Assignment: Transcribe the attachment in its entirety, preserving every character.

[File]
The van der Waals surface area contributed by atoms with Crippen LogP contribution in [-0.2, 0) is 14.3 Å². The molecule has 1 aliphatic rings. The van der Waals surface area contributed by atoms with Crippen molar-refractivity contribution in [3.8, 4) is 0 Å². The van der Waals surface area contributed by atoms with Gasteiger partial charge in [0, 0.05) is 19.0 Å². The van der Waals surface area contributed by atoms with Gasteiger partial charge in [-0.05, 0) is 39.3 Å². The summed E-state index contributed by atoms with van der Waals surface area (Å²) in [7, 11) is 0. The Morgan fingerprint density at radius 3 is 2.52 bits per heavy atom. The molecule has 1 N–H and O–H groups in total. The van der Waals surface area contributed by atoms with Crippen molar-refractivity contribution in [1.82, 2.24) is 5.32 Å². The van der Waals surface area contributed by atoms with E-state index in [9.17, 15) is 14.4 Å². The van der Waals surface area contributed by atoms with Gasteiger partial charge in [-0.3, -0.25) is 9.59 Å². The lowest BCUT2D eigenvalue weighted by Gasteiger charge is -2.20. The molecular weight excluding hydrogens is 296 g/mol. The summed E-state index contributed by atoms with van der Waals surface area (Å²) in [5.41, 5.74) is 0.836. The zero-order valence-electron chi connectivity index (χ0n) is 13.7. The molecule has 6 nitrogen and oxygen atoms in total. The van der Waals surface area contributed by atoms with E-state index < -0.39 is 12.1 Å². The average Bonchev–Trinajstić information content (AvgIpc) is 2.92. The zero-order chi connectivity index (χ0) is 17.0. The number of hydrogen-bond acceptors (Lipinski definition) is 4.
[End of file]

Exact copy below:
The van der Waals surface area contributed by atoms with Crippen LogP contribution in [-0.2, 0) is 14.3 Å². The molecule has 1 aliphatic rings. The van der Waals surface area contributed by atoms with Crippen molar-refractivity contribution in [3.8, 4) is 0 Å². The van der Waals surface area contributed by atoms with Gasteiger partial charge in [0, 0.05) is 19.0 Å². The van der Waals surface area contributed by atoms with Gasteiger partial charge in [-0.05, 0) is 39.3 Å². The summed E-state index contributed by atoms with van der Waals surface area (Å²) in [7, 11) is 0. The Morgan fingerprint density at radius 3 is 2.52 bits per heavy atom. The molecule has 1 N–H and O–H groups in total. The van der Waals surface area contributed by atoms with Crippen molar-refractivity contribution in [1.82, 2.24) is 5.32 Å². The van der Waals surface area contributed by atoms with E-state index in [9.17, 15) is 14.4 Å². The van der Waals surface area contributed by atoms with Gasteiger partial charge in [-0.3, -0.25) is 9.59 Å². The lowest BCUT2D eigenvalue weighted by Gasteiger charge is -2.20. The molecular weight excluding hydrogens is 296 g/mol. The summed E-state index contributed by atoms with van der Waals surface area (Å²) in [5.41, 5.74) is 0.836. The zero-order valence-electron chi connectivity index (χ0n) is 13.7. The molecule has 6 nitrogen and oxygen atoms in total. The van der Waals surface area contributed by atoms with E-state index < -0.39 is 12.1 Å². The average Bonchev–Trinajstić information content (AvgIpc) is 2.92. The zero-order chi connectivity index (χ0) is 17.0. The number of hydrogen-bond acceptors (Lipinski definition) is 4.